Dallas Chef Olivia Lopez Is Introducing the World to Mexico’s Heirloom Corn

Molino Olōyō sells tortillas and tamales at pop-ups and takes delivery orders via Instagram

January 28, 2022 2:14 pm
five different types of corn and their companion masa pastes
Molino Olōyō

Between all of the different types and sub-types, there are hundreds of varieties of heirloom corn. But growing up in Colima on the west coast of Mexico, Olivia Lopez’s options were mostly limited to white and yellow, just like the typical American diet.  

“There was a movement in Mexico in the 1970s, when the government compromised to make corn cheaper because it’s one of the bases of Mexico’s diet,” she explains. As a result, mass-produced corn became the norm. Large farms began producing the same types of GMO corn, and smaller producers couldn’t compete.

Lopez moved to Dallas and worked in some of the city’s better kitchens, including Mirador and Billy Can Can. Years of making pasta, another staple available in many forms, led her to think about corn and the food she grew up eating in Mexico. Eventually she reached an inflection point and began to consider where she wanted to take her career.

four silos of corn lined up on a table
Mexico produces hundreds of different varieties of corn.
Molino Olōyō

“When you go to cooking school, the base is French food, and most of the places I worked were French or Italian or new American,” she says. “But what about the food I grew up with?”

Lopez knew of the movement to use heirloom corn. “It really got my attention, and I wanted to learn more about it and support the farmers and culture at the same time. So I decided to go home and learn more about my own culture and food.”

That trip home turned into a six-month reconnaissance mission. She ate and researched her way around Colima and neighboring Jalisco, meeting with farmers and visiting an heirloom corn cooperative, trying as many types of corn as she could find. She returned to Dallas with a singular goal: “I wanted my work to focus on corn.”

She bought a small mill to turn nixtamalized corn (a process that includes soaking corn in an alkaline solution to prep it for grinding) into masa, and started by making masa-centric dishes at Billy Can Can. In April 2021, a serious bout with Covid kept her out of work for months. Once she recovered, she decided to take the leap: She found a commercial kitchen space, named her company Molino Olōyō, and officially launched the business in August 2021.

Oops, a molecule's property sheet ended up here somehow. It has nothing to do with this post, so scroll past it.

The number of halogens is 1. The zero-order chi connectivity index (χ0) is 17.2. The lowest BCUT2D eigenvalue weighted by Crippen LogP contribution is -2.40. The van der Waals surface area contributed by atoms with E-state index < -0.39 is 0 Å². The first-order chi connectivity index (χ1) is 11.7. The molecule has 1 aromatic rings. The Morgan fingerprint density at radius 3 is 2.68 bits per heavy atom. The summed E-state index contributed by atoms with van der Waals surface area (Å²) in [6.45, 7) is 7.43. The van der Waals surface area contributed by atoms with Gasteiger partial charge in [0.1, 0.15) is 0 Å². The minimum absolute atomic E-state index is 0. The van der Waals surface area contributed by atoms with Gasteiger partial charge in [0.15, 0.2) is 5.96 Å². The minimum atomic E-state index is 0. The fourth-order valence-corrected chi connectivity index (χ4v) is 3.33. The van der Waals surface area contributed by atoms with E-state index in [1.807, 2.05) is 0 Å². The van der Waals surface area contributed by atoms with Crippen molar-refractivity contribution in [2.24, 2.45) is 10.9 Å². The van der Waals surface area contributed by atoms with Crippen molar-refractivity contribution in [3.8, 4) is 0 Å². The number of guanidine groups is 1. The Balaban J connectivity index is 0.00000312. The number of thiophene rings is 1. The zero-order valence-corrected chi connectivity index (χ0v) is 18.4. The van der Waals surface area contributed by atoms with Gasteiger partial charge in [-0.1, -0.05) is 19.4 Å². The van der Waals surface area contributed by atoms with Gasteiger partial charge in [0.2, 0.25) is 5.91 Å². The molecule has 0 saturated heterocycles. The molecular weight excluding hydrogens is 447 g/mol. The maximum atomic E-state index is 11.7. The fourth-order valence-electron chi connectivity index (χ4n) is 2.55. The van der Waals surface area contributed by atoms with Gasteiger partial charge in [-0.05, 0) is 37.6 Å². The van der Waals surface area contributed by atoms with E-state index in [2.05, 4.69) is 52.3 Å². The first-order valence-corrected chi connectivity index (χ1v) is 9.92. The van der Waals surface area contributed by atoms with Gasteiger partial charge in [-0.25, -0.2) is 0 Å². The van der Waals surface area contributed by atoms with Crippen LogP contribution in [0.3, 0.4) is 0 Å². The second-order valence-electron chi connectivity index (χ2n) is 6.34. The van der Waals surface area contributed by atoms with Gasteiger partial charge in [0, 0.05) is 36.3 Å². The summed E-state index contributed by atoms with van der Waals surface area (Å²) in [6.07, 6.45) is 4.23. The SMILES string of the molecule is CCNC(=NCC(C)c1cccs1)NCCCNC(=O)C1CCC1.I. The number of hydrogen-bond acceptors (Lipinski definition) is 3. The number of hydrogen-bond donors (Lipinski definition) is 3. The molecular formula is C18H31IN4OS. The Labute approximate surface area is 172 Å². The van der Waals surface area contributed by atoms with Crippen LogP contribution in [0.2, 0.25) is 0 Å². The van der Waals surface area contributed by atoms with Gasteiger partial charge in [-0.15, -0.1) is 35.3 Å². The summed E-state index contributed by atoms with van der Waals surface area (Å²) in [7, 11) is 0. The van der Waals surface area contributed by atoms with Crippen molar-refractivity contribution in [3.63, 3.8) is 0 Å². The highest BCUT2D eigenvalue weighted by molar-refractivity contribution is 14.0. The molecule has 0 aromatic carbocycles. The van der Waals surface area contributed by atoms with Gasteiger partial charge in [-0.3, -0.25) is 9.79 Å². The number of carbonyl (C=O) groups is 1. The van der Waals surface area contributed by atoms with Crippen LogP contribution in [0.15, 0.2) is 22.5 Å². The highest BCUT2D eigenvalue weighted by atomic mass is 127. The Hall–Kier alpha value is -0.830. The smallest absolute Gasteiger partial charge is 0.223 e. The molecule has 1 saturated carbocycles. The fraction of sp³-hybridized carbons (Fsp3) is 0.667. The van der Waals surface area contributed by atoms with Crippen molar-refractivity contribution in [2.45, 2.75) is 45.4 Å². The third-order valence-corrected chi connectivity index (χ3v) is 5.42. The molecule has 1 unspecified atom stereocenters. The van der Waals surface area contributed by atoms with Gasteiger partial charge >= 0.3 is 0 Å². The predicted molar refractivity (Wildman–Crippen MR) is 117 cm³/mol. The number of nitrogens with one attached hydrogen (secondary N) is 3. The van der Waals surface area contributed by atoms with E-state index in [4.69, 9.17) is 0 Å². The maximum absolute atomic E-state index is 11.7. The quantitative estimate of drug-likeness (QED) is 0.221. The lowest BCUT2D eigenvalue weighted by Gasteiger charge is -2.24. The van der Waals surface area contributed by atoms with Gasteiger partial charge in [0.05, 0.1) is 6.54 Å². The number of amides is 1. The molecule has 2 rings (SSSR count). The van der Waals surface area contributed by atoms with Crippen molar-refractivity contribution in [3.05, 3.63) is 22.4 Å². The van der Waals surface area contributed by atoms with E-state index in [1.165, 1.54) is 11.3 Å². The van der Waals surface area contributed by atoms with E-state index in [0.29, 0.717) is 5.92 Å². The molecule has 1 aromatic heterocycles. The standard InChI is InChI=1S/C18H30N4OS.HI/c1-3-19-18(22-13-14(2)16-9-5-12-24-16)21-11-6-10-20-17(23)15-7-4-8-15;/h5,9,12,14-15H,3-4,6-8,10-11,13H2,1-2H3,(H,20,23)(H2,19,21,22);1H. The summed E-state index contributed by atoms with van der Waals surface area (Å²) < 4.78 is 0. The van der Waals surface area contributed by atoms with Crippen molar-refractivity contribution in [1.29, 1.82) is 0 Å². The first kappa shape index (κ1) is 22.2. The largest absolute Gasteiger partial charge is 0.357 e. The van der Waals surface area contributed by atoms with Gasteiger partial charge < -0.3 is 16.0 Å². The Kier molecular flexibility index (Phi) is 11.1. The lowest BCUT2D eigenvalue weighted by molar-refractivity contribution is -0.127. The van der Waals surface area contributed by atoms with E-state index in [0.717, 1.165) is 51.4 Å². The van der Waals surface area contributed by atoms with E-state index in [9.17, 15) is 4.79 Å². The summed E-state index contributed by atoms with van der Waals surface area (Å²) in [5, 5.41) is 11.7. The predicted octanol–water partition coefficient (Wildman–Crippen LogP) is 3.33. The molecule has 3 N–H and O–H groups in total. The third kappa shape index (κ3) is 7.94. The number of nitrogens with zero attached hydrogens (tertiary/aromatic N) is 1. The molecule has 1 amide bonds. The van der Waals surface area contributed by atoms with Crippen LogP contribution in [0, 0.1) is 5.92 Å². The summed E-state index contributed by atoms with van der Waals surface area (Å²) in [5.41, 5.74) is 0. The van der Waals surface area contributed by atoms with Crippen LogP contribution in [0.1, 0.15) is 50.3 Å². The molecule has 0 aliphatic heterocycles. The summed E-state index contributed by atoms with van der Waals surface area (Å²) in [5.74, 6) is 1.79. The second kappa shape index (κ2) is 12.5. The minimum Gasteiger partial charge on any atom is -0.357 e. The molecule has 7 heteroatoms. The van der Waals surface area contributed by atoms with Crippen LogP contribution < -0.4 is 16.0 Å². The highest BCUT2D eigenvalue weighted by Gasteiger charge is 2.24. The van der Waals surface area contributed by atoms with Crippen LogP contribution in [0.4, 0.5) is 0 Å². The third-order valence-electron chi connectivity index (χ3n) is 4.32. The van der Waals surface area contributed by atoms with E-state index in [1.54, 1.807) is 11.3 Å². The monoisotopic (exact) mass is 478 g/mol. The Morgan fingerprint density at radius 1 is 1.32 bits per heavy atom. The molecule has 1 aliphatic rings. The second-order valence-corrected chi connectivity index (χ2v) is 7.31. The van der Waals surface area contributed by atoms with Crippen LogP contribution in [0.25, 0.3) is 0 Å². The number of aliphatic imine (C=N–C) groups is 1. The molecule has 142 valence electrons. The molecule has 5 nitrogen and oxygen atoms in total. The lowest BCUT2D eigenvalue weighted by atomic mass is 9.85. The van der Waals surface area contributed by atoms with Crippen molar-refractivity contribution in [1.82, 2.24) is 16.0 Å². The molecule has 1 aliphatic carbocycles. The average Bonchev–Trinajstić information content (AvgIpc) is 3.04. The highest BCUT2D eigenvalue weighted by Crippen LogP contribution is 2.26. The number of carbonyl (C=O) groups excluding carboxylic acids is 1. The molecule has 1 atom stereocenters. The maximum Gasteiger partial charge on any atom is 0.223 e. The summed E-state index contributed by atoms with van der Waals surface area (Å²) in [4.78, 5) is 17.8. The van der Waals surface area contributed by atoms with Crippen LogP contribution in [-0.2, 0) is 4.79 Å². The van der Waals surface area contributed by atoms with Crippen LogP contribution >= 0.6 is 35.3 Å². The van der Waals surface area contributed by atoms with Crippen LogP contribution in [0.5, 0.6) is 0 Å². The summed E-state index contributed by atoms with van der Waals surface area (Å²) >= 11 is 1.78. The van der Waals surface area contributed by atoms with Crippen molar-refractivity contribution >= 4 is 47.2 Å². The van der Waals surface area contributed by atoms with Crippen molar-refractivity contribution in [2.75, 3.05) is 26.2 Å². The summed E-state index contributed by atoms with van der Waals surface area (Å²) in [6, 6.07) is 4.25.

a counter full of tortillas, tamales, raw eggs, and sauces
Tortillas and tamales from Molino Olōyō.
Molino Olōyō

“I wasn’t sure how it would work,” she admits. “I was really scared, but the cheapest way to start was by doing everything through Instagram.” She found a willing audience that, after more than a year of pandemic living, was accustomed to sliding into one’s DMs to place food orders. 

Lopez makes pillowy, flavor-packed tortillas that are pink, purple, blue and brown. Warm tamales layer vegetables and meat into loving cocoons that are wrapped in corn husks or banana leaves. Salsa macha is spicy and earthy, made from dried chiles, nuts and garlic.

Lopez and her partner, Jonathan Percival, have a small farm outside of Dallas where they grow much of the produce that goes into the tamales. And what they can’t grow themselves, they source locally. But they don’t grow corn, instead choosing to import heirloom varieties. “The whole point is to support the Mexican farmers,” says Lopez.

a couple standing in front of a sunset with their dog
Lopez and her partner, Jonathan Percival, on their Dallas farm.
Olivia Lopez

Beyond Instagram orders, Molino Olōyō also pops up at events, where Lopez can showcase her food to larger audiences. And she’ll work private dinners, which often include multi-course menus that allow her to enlist her talents as a chef.

Part of the growth process includes educating her customer base on heirloom corn, its history, and its importance to communities. “It helps when people understand why we’re doing what we’re doing and why it matters,” she says. “A lot of people don’t know that the natural color of corn can be pink or brown or blue. We let people know there are differences in each type of corn, and why I use certain corn for tamales or tortillas or ice cream—they all have different properties.” 

Eventually, Lopez plans to open a storefront, where she’ll have the flexibility to offer more products and expand the menu to include tacos and other dishes. “But the focus will always be corn,” she says. 


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